Broadcast: November 26, 2003
This is Phoebe Zimmermman with the VOA Special English Health Report.
Health officials say tests on people of a possible vaccine to prevent SARS may begin early next year. SARS is severe acute respiratory syndrome.
More than fifty SARS experts met this month in Geneva at the headquarters of the World Health Organization. They came from fifteen countries to discuss progress against the lung disease.
SARS began in southern China late last year. It spread in Asia and other parts of the world. The W-H-O declared travel warnings. Health officials worked aggressively. They kept SARS patients away from others. They looked for anyone else those patients might have been near.
SARS was contained in the middle of this year. By then, eight-thousand people had become sick. More than seven-hundred of them died.
SARS causes effects similar to those of pneumonia or influenza. People often cough. Breathing is difficult or painful. Some people need machines to help them breathe. Body temperature goes up. SARS can also make people feel tired, make their head hurt and make them not want to eat. Most people with SARS, however, usually recover within two weeks.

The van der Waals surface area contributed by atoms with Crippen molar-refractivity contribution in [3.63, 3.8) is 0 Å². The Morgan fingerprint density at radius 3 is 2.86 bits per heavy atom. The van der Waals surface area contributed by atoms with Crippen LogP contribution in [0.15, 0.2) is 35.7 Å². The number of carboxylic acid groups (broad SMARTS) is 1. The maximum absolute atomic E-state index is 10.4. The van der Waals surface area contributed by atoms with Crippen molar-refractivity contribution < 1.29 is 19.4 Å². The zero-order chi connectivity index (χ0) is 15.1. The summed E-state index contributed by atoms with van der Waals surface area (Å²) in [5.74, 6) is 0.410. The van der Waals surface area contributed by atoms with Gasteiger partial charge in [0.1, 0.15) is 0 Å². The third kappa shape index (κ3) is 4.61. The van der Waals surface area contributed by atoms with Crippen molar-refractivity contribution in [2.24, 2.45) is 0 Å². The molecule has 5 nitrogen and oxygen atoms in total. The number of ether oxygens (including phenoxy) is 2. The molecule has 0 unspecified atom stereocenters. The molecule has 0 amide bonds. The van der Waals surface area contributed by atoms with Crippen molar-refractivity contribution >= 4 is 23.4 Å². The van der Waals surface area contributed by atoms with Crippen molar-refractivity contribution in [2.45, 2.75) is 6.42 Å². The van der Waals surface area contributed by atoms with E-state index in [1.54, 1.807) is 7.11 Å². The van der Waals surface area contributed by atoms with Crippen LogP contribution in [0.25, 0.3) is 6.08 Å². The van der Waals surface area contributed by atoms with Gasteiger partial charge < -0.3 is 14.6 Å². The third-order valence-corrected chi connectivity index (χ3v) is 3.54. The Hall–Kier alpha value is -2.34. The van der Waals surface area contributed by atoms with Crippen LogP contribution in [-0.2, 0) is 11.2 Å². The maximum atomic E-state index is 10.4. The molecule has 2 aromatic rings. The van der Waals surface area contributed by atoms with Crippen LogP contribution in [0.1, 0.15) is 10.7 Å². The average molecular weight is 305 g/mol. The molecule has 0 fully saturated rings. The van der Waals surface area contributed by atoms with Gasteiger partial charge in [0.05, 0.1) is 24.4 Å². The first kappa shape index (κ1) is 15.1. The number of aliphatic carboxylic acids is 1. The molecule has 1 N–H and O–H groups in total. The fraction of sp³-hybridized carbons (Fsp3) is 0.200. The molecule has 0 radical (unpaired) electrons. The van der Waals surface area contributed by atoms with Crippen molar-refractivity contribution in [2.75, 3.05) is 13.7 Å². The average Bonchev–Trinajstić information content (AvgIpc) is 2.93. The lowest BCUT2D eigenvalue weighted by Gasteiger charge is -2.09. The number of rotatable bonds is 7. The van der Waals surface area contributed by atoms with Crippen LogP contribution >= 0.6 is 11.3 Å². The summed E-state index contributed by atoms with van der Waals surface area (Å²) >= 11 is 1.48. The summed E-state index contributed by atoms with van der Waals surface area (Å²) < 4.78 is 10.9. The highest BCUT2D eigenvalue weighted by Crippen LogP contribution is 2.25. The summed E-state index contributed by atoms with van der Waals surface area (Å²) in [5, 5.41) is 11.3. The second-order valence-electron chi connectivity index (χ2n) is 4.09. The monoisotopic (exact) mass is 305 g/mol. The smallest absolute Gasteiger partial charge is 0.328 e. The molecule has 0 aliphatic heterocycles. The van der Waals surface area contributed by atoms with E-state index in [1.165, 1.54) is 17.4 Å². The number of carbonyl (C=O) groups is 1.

There will not be a vaccine in time if SARS returns at the end of this year. But the experts at the meeting in Geneva praised the progress made so far. They discussed work on experimental vaccines against animal diseases caused by similar viruses.
SARS is caused by a coronavirus. Other members of this family of viruses cause diseases in animals as well as the common cold in people.
The W-H-O said the first test of an experimental SARS vaccine on humans could happen as early as January. It says the vaccine should be ready in four to five years, unless there is a large outbreak of SARS. In that event, it says the development process may be shortened to two years.
Doctor Marie-Paule Kieny is director of the W-H-O Initiative for Vaccine Research. She said the process to develop a SARS vaccine more quickly than usual will be very complex. It will require continued international cooperation. But, she said, safety and quality must never be compromised.
Until there is a vaccine, the W-H-O says health officials must be ready to use the existing control measures that work, in case SARS reappears.
This VOA Special English Health Report was written by Caty Weaver. This is Phoebe Zimmermann.